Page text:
Up to 9 months for Q/A protocols? Doesn't sound right as they would/should have been working on these over the past two years and with manufacturing being done by CMO's, this should have been a nonissue. It makes more sense there are problems regarding manufacture and/or issues with their CMO's. The company's explanation and timeline just doesn't make sense.
The company first announced the NDA delay on November 10, 2014 with no concrete reasons given for the delay. Three-plus months later they announce another delay with a few vague reasons regarding manufacturing processes. Assuming the reasons given for the delay in the second announcement are the reasons for the original delay, one has to question whether it would take 6-12 months to work on processes. Processes are generally boilerplate when it comes to small molecule drugs. That leaves efficacy/safety data issues (which I don’t want to believe), drug-drug interaction problems or manufacturing stability issues. And since they are going with manufacturing processes as their excuse, I’m leaning toward manufacturing stability issues – contrary to their claim in the November 10th release that their stability testing had been successfully completed. And yes, this is fixable.
crecy et al.,
Ignore me at your own risk. Check my ACAD posts back in November 2012 when I was correctly predicting the P-value’s achieved in the pimavanserin Phase III were so low that a comfirmatory Phase III would not be necessary – contrary to everything Uli was telling analysts at that time.
What the company is currently telling analysts makes no sense. Scaling up production is never the problem. Scaling up production while maintaining compositional integrity and stability is always a challenge. Had the company been made to run the confirmatory Phase III as originally anticipated, these issues would unlikely have arisen as the company would have had the entire 2nd Phase III period to work on the scale-up. It’s been two years since the company publicly announced the FDA would allow them to submit the NDA without the confirmatory Phase III. Scaling up is not easy. I’m pretty sure it’s the stability issue.
ACAD’s delay is almost assuredly the result of failures in stability testing. The NDA requires stability testing of all drugs, meaning the company must prove the drug will remain stable and not degrade over time as it is stored in the normal course of use (shelf life). The company would be required to produce commercial size batches of pimavanserin, the formulation of which must be identical to the formulation used in the trials, and then see how the quality of the drug varies over time under the influence of a variety of environmental of factors such as, temperature, humidity and light. Companies are normally required to test stability up to 12 months under a variety of storage conditions on three separate commercial-sized production batches.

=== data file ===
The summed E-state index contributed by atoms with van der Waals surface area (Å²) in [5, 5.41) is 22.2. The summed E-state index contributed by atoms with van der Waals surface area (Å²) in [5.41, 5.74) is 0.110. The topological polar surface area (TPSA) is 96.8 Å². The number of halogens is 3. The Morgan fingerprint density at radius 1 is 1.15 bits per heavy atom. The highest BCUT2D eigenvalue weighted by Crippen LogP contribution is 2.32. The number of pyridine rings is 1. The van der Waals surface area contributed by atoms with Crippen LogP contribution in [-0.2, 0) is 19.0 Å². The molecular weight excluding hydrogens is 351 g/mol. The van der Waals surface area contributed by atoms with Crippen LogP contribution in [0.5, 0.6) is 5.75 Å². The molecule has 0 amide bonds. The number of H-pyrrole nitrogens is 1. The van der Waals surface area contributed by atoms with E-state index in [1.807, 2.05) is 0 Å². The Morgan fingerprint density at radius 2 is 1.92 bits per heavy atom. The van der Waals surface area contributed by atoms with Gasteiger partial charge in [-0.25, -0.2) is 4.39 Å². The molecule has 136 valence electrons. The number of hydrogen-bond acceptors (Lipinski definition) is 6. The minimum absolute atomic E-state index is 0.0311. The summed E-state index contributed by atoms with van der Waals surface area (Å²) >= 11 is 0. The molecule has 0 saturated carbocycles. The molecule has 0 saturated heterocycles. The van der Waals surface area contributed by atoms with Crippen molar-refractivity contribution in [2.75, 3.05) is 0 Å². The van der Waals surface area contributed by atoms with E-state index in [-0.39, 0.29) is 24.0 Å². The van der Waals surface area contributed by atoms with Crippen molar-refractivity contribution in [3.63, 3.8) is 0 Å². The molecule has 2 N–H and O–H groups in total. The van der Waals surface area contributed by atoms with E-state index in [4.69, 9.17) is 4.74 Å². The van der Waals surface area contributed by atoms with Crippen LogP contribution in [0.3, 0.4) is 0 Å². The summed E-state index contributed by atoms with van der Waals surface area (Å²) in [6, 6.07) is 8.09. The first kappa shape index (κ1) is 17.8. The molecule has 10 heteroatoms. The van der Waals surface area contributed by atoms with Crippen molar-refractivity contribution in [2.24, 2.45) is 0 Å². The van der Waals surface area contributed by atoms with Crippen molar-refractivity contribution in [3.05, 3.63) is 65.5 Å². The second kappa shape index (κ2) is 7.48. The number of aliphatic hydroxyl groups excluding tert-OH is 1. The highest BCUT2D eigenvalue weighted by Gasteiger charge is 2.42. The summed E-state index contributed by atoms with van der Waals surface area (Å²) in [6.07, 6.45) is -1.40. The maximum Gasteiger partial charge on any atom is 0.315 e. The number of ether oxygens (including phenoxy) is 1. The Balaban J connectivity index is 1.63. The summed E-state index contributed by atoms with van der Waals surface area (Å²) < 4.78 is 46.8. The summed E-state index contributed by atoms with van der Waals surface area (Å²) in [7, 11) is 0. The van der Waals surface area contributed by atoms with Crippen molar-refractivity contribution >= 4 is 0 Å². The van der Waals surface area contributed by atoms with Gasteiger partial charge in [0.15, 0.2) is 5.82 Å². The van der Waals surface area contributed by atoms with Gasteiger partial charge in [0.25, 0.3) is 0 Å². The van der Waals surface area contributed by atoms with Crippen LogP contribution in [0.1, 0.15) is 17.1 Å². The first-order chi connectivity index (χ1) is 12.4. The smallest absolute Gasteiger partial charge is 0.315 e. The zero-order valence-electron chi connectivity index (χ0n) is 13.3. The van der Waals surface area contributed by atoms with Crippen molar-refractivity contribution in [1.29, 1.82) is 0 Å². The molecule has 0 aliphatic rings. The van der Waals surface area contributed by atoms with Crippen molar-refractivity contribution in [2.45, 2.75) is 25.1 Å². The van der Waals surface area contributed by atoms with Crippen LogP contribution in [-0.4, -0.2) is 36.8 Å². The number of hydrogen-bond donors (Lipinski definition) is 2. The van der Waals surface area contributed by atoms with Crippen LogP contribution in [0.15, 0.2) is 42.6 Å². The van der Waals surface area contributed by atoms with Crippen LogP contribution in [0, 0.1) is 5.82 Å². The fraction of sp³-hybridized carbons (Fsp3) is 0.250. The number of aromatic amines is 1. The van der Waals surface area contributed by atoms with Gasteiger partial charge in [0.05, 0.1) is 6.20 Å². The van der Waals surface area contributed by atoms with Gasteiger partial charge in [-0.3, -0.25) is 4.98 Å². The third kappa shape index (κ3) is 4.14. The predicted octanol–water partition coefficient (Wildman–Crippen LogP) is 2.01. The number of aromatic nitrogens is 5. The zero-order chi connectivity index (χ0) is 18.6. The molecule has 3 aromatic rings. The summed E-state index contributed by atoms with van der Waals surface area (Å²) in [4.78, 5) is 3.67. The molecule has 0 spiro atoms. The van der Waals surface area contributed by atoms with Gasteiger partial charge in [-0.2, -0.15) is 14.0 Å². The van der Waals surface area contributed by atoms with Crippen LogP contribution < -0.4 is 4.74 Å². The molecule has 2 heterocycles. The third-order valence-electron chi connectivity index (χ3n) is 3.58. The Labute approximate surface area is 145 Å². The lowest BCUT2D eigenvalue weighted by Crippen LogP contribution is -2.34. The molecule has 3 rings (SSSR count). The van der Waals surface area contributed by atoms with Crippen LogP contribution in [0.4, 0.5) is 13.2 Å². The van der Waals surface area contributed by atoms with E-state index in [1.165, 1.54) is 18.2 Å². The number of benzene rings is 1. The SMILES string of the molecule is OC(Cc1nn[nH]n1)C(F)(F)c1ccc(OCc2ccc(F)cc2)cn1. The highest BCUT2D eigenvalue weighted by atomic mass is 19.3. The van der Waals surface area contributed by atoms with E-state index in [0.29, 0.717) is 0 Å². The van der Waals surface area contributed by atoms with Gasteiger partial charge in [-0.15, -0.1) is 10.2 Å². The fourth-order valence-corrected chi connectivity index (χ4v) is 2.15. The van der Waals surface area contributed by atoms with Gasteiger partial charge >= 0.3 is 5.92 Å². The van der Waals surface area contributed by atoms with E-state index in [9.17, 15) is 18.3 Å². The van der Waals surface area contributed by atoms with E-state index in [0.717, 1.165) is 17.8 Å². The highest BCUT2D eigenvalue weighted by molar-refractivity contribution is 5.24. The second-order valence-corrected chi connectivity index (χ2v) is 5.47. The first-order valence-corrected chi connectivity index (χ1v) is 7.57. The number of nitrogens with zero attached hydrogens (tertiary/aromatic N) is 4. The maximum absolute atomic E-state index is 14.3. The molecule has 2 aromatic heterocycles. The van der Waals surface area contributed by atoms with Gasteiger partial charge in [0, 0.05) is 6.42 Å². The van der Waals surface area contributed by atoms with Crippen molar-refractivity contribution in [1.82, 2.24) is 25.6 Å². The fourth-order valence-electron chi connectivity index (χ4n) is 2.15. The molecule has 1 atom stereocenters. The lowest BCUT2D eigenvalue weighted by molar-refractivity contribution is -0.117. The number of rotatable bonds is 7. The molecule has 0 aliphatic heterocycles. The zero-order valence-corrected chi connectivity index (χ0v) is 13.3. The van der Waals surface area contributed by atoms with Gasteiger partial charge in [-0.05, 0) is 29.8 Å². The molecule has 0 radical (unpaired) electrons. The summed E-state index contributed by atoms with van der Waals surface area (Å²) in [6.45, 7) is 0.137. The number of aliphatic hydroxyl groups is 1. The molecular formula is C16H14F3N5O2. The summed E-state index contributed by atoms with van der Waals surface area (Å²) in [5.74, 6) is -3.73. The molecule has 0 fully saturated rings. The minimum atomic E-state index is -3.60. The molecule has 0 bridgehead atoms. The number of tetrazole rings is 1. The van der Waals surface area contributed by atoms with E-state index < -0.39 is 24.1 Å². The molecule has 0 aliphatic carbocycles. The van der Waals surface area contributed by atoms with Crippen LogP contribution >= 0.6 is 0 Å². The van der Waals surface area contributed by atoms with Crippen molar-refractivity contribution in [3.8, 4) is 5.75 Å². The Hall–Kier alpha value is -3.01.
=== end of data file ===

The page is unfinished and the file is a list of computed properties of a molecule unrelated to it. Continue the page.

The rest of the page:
Some drugs, due to their chemical formulation, are by their nature highly unstable and make production in commercial size a real challenge. I’m not a chemist, so I don’t know this to be the case with pimavanserin. However, while all drugs can be produced to some scale, achieving stability over time is often a major challenge. And the more complex the compound, the greater the challenge.
Almost two years have passed since the company announced they could move forward with an NDA without having to run a second Phase III. They've had two years to work on this. Something's not right.
What you bid for is the right to receive 20% of the gross revenue stream of a drug that could potentially be used in a large number of oncology indications generating billions of dollars.
Don't read too much into the transfer of the IND. It's strictly procedural. If Janssen is to have control of the trial regarding filings and contact with the FDA, it needs to be in control of the IND's.
I wish it were as easy as that. Comparing results across trials or to other outcomes retrospectively, such as the results normally achieved with current standards of therapy, is great for hypothesis testing, but it is not statistically satisfactory as far as the FDA is concerned. It's wonderful the results your husband and the others achieved, but those results must be reproduced. I'm confident they will, but only time will tell.
Probably zero. But that's why they run prospectively designed trials that need to show statistical significance, to prove that your husband's response was not a random event.